Alum awarded for journalism

Emerson alumnus Brendan McCarthy, a crime reporter for the Times-Picayune, sat at his desk, poring through old police documents tirelessly to look for a clue into the allegations against New Orleans law enforcement shootings in the wake of Hurricane Katrina he said.

When the documents failed to be conclusive, McCarthy said he called everyone involved in the investigations, no matter how minor the role, in an attempt to uncover the truth about the convoluted reports. When his sources ran out, he walked the city streets knocking on doors, hoping to gain some insight from the people.

McCarthy’s investigative reporting turned into the television series “Law and Disorder” and was awarded the George K. Polk Journalism Award for its reports of the police brutality associated with Hurricane Katrina.

The series was a collaborative effort between the non-profit organization ProPublica, an independent newsroom dedicated to investigative reporting, and other Times-Picayune reporters.

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The George K. Polk Award has honored journalists who have achieved excellence in print and broadcast journalism since 1949. Administered by Long Island University, it is named after CBS correspondent George Polk, who was killed while covering a Greek civil war, according to the awards curator, John Darton.

Darton said that out of over 450 submissions for this year, there were three standout entries in the television-reporting category, and McCarthy’s piece was the clear winner.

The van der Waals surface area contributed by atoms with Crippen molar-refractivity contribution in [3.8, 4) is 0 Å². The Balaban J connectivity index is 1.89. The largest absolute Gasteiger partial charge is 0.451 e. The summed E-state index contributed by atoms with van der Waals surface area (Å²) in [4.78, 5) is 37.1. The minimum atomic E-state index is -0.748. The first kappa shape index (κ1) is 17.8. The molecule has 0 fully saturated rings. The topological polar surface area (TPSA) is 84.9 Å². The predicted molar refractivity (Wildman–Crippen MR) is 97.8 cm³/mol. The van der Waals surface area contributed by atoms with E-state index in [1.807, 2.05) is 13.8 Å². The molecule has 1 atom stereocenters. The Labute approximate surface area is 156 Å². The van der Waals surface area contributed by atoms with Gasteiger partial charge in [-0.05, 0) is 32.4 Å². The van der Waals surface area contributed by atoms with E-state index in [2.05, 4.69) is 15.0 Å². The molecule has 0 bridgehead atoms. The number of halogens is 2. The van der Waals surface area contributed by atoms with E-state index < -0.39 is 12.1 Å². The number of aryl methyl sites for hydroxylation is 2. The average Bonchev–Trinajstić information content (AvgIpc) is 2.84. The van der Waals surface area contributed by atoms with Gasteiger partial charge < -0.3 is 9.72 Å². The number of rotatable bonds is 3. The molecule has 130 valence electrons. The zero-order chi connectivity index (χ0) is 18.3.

“We chose [the piece] because it thoroughly documented the shocking state of New Orleans during and after Katrina,” said Darton. “It had a large impact and led to a great deal of investigative reporting.”

McCarthy, former news editor of the Beacon, graduated in the class of 2004 as a print journalism major.

“It was really exciting to work with other passionate journalists covering campus issues that we found to be really important,” McCarthy said of his Beacon days.

Jerry Lanson, an Emerson journalism professor and past Beacon advisor, said that McCarthy’s reporting skills have always been well-developed due to his constant curiosity and his interest in covering things that effect the public.

“The great thing about Brendan to me is two things: he has a tremendous curiosity and he is really hungry,” said Lanson. “As a student, he always wanted to know more, and he has worked for everything he has done.”

Stephanie Chelf, a class of 2004 alumna who is now the senior account executive for Peak Media

Communications, served several editor positions at the Beacon and worked with McCarthy for two years. She said McCarthy won several journalism honors while he was at Emerson, including a second place award from the Society of Professional Journalists for spot reporting.

“He was a great reporter,” said Chelf. “[My fellow editors and I] knew it right away when he came to the Beacon as a freshman.”

Steve Stites, an alumnus currently working as a political consultant in New York City, worked with McCarthy as his assistant news editor at the Beacon.

“You could tell he had a passion to understand things,” said Stites. “He would [pitch ideas] that would seem obvious in hindsight, but no one else had thought of, and it led to some great journalism.”

Stites says he remembers when McCarthy reported a series on Emerson’s Board of Trustees. “He helped us understand the shadowy force behind the administration,” said Stites.

Post-grad, McCarthy did a series of internships at newspapers including the Philadelphia Inquirer, the Boston Globe, and a residency at the Chicago Tribune, before being hired by the Times-Picayune in December of 2006.

McCarthy said Emersonians hoping to become journalists should get as much experience as possible by writing as much as they can for newspapers and blogs.

“Treat every story like it is a big one,” he said.

McCarthy was also a Pulitzer Prize finalist in 2010 for his work in crime reporting, and in 2009 he won the Meyer Berger Award from Columbia University for human interest reporting.

McCarthy said he was honored to receive the award and believes the success of the piece is largely due to the importance of the subject matter and the severity of the allegations being made against the New Orleans Police.

“It was a group effort for all involved, and it was a great recognition,” said McCarthy.